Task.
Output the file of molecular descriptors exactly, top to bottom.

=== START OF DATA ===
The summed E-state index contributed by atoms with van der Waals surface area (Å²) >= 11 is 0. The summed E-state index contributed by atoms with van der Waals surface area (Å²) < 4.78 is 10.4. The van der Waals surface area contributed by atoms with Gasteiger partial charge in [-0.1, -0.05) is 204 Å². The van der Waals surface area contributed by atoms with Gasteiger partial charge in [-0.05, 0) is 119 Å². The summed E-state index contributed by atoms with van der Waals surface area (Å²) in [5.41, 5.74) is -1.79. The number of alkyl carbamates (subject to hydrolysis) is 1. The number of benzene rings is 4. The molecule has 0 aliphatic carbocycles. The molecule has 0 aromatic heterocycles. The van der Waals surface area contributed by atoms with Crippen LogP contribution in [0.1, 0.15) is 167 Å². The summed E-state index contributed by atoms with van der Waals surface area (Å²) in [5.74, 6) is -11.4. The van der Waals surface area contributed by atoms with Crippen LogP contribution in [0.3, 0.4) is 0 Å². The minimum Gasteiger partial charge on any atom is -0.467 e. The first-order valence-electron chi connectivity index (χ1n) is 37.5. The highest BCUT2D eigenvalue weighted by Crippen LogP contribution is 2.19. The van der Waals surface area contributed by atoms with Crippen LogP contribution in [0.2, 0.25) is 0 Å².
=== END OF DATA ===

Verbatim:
The summed E-state index contributed by atoms with van der Waals surface area (Å²) >= 11 is 0. The summed E-state index contributed by atoms with van der Waals surface area (Å²) < 4.78 is 10.4. The van der Waals surface area contributed by atoms with Gasteiger partial charge in [-0.1, -0.05) is 204 Å². The van der Waals surface area contributed by atoms with Gasteiger partial charge in [-0.05, 0) is 119 Å². The summed E-state index contributed by atoms with van der Waals surface area (Å²) in [5.41, 5.74) is -1.79. The number of alkyl carbamates (subject to hydrolysis) is 1. The number of benzene rings is 4. The molecule has 0 aliphatic carbocycles. The molecule has 0 aromatic heterocycles. The van der Waals surface area contributed by atoms with Crippen LogP contribution in [0.1, 0.15) is 167 Å². The summed E-state index contributed by atoms with van der Waals surface area (Å²) in [5.74, 6) is -11.4. The van der Waals surface area contributed by atoms with Crippen LogP contribution in [0.3, 0.4) is 0 Å². The minimum Gasteiger partial charge on any atom is -0.467 e. The first-order valence-electron chi connectivity index (χ1n) is 37.5. The highest BCUT2D eigenvalue weighted by Crippen LogP contribution is 2.19. The van der Waals surface area contributed by atoms with Crippen LogP contribution in [0.2, 0.25) is 0 Å².